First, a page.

Zhaojiang Lin, Bing Liu, Andrea Madotto, Seungwhan Moon, Paul Crook, Zhenpeng Zhou, Zhiguang Wang, Zhou Yu, Eunjoon Cho, Rajen Subba, Pascale Fung
18
Python
9/20/2021 Topic-Aware Contrastive Learning for Abstractive Dialogue Summarization
Unlike well-structured text, such as news reports and encyclopedia articles, dialogue content often comes from two or more interlocutors, exchanging information with each other. In such a scenario, the topic of a conversation can vary upon progression and the key information for a certain topic is often scattered across multiple utterances of different speakers, which poses challenges to abstractly summarize dialogues. To capture the various topic information of a conversation and outline salient facts for the captured topics, this work proposes two topic-aware contrastive learning objectives, namely coherence detection and sub-summary generation objectives, which are expected to implicitly model the topic change and handle information scattering challenges for the dialogue summarization task. The proposed contrastive objectives are framed as auxiliary tasks for the primary dialogue summarization task, united via an alternative parameter updating strategy. Extensive experiments on benchmark datasets demonstrate that the proposed simple method significantly outperforms strong baselines and achieves new state-of-the-art performance. The code and trained models are publicly available via \href{this https URL}{this https URL}.
Junpeng Liu, Yanyan Zou, Hainan Zhang, Hongshen Chen, Zhuoye Ding, Caixia Yuan, Xiaojie Wang
18
9/20/2021 Rationales for Sequential Predictions
Sequence models are a critical component of modern NLP systems, but their predictions are difficult to explain. We consider model explanations though rationales, subsets of context that can explain individual model predictions. We find sequential rationales by solving a combinatorial optimization: the best rationale is the smallest subset of input tokens that would predict the same output as the full sequence. Enumerating all subsets is intractable, so we propose an efficient greedy algorithm to approximate this objective. The algorithm, which is called greedy rationalization, applies to any model. For this approach to be effective, the model should form compatible conditional distributions when making predictions on incomplete subsets of the context. This condition can be enforced with a short fine-tuning step. We study greedy rationalization on language modeling and machine translation. Compared to existing baselines, greedy rationalization is best at optimizing the combinatorial objective and provides the most faithful rationales. On a new dataset of annotated sequential rationales, greedy rationales are most similar to human rationales.
Keyon Vafa, Yuntian Deng, David M. Blei, Alexander M. Rush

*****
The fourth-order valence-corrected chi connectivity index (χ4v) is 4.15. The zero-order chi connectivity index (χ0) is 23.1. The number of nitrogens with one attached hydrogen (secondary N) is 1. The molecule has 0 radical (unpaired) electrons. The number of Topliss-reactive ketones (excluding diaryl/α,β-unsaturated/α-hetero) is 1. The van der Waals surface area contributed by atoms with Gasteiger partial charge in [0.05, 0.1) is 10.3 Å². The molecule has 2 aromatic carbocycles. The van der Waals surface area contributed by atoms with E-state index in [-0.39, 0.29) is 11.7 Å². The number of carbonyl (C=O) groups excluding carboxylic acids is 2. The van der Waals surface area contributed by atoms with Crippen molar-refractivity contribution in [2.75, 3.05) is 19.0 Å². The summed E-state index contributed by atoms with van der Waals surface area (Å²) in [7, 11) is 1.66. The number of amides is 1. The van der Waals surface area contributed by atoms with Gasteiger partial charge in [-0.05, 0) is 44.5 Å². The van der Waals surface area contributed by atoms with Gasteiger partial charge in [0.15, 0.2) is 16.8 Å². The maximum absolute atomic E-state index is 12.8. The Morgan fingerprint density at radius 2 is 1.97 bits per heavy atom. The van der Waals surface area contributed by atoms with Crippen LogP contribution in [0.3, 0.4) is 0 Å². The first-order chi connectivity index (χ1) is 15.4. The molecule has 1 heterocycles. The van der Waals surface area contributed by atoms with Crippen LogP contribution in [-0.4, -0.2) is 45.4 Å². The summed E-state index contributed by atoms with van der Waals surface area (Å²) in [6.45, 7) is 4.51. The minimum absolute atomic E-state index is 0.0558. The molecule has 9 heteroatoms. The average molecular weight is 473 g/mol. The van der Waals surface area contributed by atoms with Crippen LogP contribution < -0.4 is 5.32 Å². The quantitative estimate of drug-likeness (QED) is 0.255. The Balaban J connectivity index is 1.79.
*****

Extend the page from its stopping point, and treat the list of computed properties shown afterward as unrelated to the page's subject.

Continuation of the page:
15
Python
9/20/2021 Euphemistic Phrase Detection by Masked Language Model
It is a well-known approach for fringe groups and organizations to use euphemisms -- ordinary-sounding and innocent-looking words with a secret meaning -- to conceal what they are discussing. For instance, drug dealers often use "pot" for marijuana and "avocado" for heroin. From a social media content moderation perspective, though recent advances in NLP have enabled the automatic detection of such single-word euphemisms, no existing work is capable of automatically detecting multi-word euphemisms, such as "blue dream" (marijuana) and "black tar" (heroin). Our paper tackles the problem of euphemistic phrase detection without human effort for the first time, as far as we are aware. We first perform phrase mining on a raw text corpus (e.g., social media posts) to extract quality phrases. Then, we utilize word embedding similarities to select a set of euphemistic phrase candidates. Finally, we rank those candidates by a masked language model -- SpanBERT. Compared to strong baselines, we report 20-50% higher detection accuracies using our algorithm for detecting euphemistic phrases.
Wanzheng Zhu, Suma Bhat
14
Python
9/20/2021 EfficientBERT: Progressively Searching Multilayer Perceptron via Warm-up Knowledge Distillation
Pre-trained language models have shown remarkable results on various NLP tasks. Nevertheless, due to their bulky size and slow inference speed, it is hard to deploy them on edge devices. In this paper, we have a critical insight that improving the feed-forward network (FFN) in BERT has a higher gain than improving the multi-head attention (MHA) since the computational cost of FFN is 2$\sim$3 times larger than MHA. Hence, to compact BERT, we are devoted to designing efficient FFN as opposed to previous works that pay attention to MHA. Since FFN comprises a multilayer perceptron (MLP) that is essential in BERT optimization, we further design a thorough search space towards an advanced MLP and perform a coarse-to-fine mechanism to search for an efficient BERT architecture. Moreover, to accelerate searching and enhance model transferability, we employ a novel warm-up knowledge distillation strategy at each search stage. Extensive experiments show our searched EfficientBERT is 6.9$\times$ smaller and 4.4$\times$ faster than BERT$\rm_{BASE}$, and has competitive performances on GLUE and SQuAD Benchmarks. Concretely, EfficientBERT attains a 77.7 average score on GLUE \emph{test}, 0.7 higher than MobileBERT$\rm_{TINY}$, and achieves an 85.3/74.5 F1 score on SQuAD v1.1/v2.0 \emph{dev}, 3.2/2.7 higher than TinyBERT$_4$ even without data augmentation. The code is released at this https URL.